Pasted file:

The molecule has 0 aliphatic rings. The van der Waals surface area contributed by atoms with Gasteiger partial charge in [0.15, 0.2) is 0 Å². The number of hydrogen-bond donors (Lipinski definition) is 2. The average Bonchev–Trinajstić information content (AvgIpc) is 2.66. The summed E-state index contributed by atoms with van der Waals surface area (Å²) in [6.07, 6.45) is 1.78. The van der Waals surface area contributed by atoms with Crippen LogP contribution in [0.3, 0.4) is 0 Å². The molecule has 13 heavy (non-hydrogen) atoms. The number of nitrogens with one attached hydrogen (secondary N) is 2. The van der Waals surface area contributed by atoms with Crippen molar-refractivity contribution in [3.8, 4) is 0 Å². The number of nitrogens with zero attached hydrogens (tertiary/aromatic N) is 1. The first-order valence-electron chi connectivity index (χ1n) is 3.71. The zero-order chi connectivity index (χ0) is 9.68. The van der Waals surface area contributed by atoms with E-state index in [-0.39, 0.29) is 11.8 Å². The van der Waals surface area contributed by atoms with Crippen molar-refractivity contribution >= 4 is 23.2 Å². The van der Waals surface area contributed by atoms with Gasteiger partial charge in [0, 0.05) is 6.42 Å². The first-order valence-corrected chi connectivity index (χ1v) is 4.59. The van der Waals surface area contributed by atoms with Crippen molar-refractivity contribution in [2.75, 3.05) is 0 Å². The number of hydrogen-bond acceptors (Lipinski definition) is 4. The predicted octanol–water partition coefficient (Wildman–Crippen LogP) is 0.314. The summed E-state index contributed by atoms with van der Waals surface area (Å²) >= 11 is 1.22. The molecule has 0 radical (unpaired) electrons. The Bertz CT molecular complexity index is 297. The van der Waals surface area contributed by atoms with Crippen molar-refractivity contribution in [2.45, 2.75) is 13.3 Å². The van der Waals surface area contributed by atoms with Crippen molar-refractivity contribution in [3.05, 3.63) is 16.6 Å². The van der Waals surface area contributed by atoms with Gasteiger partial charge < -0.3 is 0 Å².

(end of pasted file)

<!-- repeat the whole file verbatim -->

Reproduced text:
The molecule has 0 aliphatic rings. The van der Waals surface area contributed by atoms with Gasteiger partial charge in [0.15, 0.2) is 0 Å². The number of hydrogen-bond donors (Lipinski definition) is 2. The average Bonchev–Trinajstić information content (AvgIpc) is 2.66. The summed E-state index contributed by atoms with van der Waals surface area (Å²) in [6.07, 6.45) is 1.78. The van der Waals surface area contributed by atoms with Crippen LogP contribution in [0.3, 0.4) is 0 Å². The molecule has 13 heavy (non-hydrogen) atoms. The number of nitrogens with one attached hydrogen (secondary N) is 2. The van der Waals surface area contributed by atoms with Crippen molar-refractivity contribution in [3.8, 4) is 0 Å². The number of nitrogens with zero attached hydrogens (tertiary/aromatic N) is 1. The first-order valence-electron chi connectivity index (χ1n) is 3.71. The zero-order chi connectivity index (χ0) is 9.68. The van der Waals surface area contributed by atoms with E-state index in [-0.39, 0.29) is 11.8 Å². The van der Waals surface area contributed by atoms with Crippen molar-refractivity contribution >= 4 is 23.2 Å². The van der Waals surface area contributed by atoms with Gasteiger partial charge in [0, 0.05) is 6.42 Å². The first-order valence-corrected chi connectivity index (χ1v) is 4.59. The van der Waals surface area contributed by atoms with Crippen molar-refractivity contribution in [2.75, 3.05) is 0 Å². The number of hydrogen-bond acceptors (Lipinski definition) is 4. The predicted octanol–water partition coefficient (Wildman–Crippen LogP) is 0.314. The summed E-state index contributed by atoms with van der Waals surface area (Å²) >= 11 is 1.22. The molecule has 0 radical (unpaired) electrons. The Bertz CT molecular complexity index is 297. The van der Waals surface area contributed by atoms with Crippen molar-refractivity contribution in [2.45, 2.75) is 13.3 Å². The van der Waals surface area contributed by atoms with Crippen molar-refractivity contribution in [3.05, 3.63) is 16.6 Å². The van der Waals surface area contributed by atoms with Gasteiger partial charge < -0.3 is 0 Å².